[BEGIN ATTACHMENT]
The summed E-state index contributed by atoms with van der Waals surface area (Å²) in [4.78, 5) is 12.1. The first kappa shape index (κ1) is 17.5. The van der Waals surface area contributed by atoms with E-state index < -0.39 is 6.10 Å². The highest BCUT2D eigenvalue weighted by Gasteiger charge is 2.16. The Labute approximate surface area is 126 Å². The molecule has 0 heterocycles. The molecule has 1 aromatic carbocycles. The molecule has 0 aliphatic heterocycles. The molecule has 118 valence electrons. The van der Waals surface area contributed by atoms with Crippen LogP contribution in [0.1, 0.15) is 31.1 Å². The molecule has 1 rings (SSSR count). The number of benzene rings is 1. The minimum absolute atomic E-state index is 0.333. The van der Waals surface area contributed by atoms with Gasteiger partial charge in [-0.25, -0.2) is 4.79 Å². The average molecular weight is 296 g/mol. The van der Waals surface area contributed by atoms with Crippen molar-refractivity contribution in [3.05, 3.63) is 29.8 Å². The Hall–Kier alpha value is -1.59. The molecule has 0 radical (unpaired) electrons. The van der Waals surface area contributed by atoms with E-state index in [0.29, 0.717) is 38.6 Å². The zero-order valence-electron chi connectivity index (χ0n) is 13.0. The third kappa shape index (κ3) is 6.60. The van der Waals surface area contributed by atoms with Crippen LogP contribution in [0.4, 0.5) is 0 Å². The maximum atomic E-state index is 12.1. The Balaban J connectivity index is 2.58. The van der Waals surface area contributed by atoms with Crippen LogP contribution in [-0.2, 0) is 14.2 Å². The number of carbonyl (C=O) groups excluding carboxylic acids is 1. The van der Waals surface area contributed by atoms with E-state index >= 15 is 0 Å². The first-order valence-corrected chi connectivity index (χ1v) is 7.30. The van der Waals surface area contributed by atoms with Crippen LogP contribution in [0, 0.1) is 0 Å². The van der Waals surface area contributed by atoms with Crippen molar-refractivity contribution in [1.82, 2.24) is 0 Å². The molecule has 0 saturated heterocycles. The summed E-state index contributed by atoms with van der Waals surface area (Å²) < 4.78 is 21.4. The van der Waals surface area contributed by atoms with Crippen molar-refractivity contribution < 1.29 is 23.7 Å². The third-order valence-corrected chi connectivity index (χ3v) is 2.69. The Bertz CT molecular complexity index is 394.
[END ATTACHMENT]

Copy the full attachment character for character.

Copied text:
The summed E-state index contributed by atoms with van der Waals surface area (Å²) in [4.78, 5) is 12.1. The first kappa shape index (κ1) is 17.5. The van der Waals surface area contributed by atoms with E-state index < -0.39 is 6.10 Å². The highest BCUT2D eigenvalue weighted by Gasteiger charge is 2.16. The Labute approximate surface area is 126 Å². The molecule has 0 heterocycles. The molecule has 1 aromatic carbocycles. The molecule has 0 aliphatic heterocycles. The molecule has 118 valence electrons. The van der Waals surface area contributed by atoms with Crippen LogP contribution in [0.1, 0.15) is 31.1 Å². The molecule has 1 rings (SSSR count). The number of benzene rings is 1. The minimum absolute atomic E-state index is 0.333. The van der Waals surface area contributed by atoms with Gasteiger partial charge in [-0.25, -0.2) is 4.79 Å². The average molecular weight is 296 g/mol. The van der Waals surface area contributed by atoms with Crippen molar-refractivity contribution in [3.05, 3.63) is 29.8 Å². The Hall–Kier alpha value is -1.59. The molecule has 0 radical (unpaired) electrons. The van der Waals surface area contributed by atoms with E-state index in [0.29, 0.717) is 38.6 Å². The zero-order valence-electron chi connectivity index (χ0n) is 13.0. The third kappa shape index (κ3) is 6.60. The van der Waals surface area contributed by atoms with Crippen LogP contribution in [0.4, 0.5) is 0 Å². The maximum atomic E-state index is 12.1. The Balaban J connectivity index is 2.58. The van der Waals surface area contributed by atoms with Crippen LogP contribution in [-0.2, 0) is 14.2 Å². The number of carbonyl (C=O) groups excluding carboxylic acids is 1. The van der Waals surface area contributed by atoms with E-state index >= 15 is 0 Å². The first-order valence-corrected chi connectivity index (χ1v) is 7.30. The van der Waals surface area contributed by atoms with Crippen LogP contribution in [0, 0.1) is 0 Å². The van der Waals surface area contributed by atoms with Crippen molar-refractivity contribution in [1.82, 2.24) is 0 Å². The molecule has 0 saturated heterocycles. The summed E-state index contributed by atoms with van der Waals surface area (Å²) < 4.78 is 21.4. The van der Waals surface area contributed by atoms with Crippen molar-refractivity contribution < 1.29 is 23.7 Å². The third-order valence-corrected chi connectivity index (χ3v) is 2.69. The Bertz CT molecular complexity index is 394.